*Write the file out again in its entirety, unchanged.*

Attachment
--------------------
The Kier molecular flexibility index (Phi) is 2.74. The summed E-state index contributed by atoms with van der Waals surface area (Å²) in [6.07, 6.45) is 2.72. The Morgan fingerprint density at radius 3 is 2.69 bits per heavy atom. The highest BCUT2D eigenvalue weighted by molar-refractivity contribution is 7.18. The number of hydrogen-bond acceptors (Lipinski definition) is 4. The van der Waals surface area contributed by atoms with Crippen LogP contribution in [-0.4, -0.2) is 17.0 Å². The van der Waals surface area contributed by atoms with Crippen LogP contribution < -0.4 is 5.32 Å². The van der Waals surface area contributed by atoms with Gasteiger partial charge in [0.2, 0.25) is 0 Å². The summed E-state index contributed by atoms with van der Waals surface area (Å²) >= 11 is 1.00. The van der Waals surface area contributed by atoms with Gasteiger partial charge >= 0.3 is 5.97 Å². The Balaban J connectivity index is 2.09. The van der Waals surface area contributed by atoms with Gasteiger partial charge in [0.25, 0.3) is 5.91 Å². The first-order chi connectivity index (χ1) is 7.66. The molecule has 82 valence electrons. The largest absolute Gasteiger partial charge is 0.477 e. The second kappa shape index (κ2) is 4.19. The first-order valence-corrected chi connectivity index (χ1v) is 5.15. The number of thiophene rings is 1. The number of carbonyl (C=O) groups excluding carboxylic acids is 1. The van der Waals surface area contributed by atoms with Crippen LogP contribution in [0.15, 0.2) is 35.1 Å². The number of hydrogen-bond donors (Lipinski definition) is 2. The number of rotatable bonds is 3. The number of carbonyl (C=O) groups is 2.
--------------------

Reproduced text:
The Kier molecular flexibility index (Phi) is 2.74. The summed E-state index contributed by atoms with van der Waals surface area (Å²) in [6.07, 6.45) is 2.72. The Morgan fingerprint density at radius 3 is 2.69 bits per heavy atom. The highest BCUT2D eigenvalue weighted by molar-refractivity contribution is 7.18. The number of hydrogen-bond acceptors (Lipinski definition) is 4. The van der Waals surface area contributed by atoms with Crippen LogP contribution in [-0.4, -0.2) is 17.0 Å². The van der Waals surface area contributed by atoms with Crippen LogP contribution < -0.4 is 5.32 Å². The van der Waals surface area contributed by atoms with Gasteiger partial charge in [0.2, 0.25) is 0 Å². The summed E-state index contributed by atoms with van der Waals surface area (Å²) >= 11 is 1.00. The van der Waals surface area contributed by atoms with Gasteiger partial charge >= 0.3 is 5.97 Å². The Balaban J connectivity index is 2.09. The van der Waals surface area contributed by atoms with Gasteiger partial charge in [0.25, 0.3) is 5.91 Å². The first-order chi connectivity index (χ1) is 7.66. The molecule has 82 valence electrons. The largest absolute Gasteiger partial charge is 0.477 e. The second kappa shape index (κ2) is 4.19. The first-order valence-corrected chi connectivity index (χ1v) is 5.15. The number of thiophene rings is 1. The number of carbonyl (C=O) groups excluding carboxylic acids is 1. The van der Waals surface area contributed by atoms with Crippen LogP contribution in [0.15, 0.2) is 35.1 Å². The number of hydrogen-bond donors (Lipinski definition) is 2. The number of rotatable bonds is 3. The number of carbonyl (C=O) groups is 2.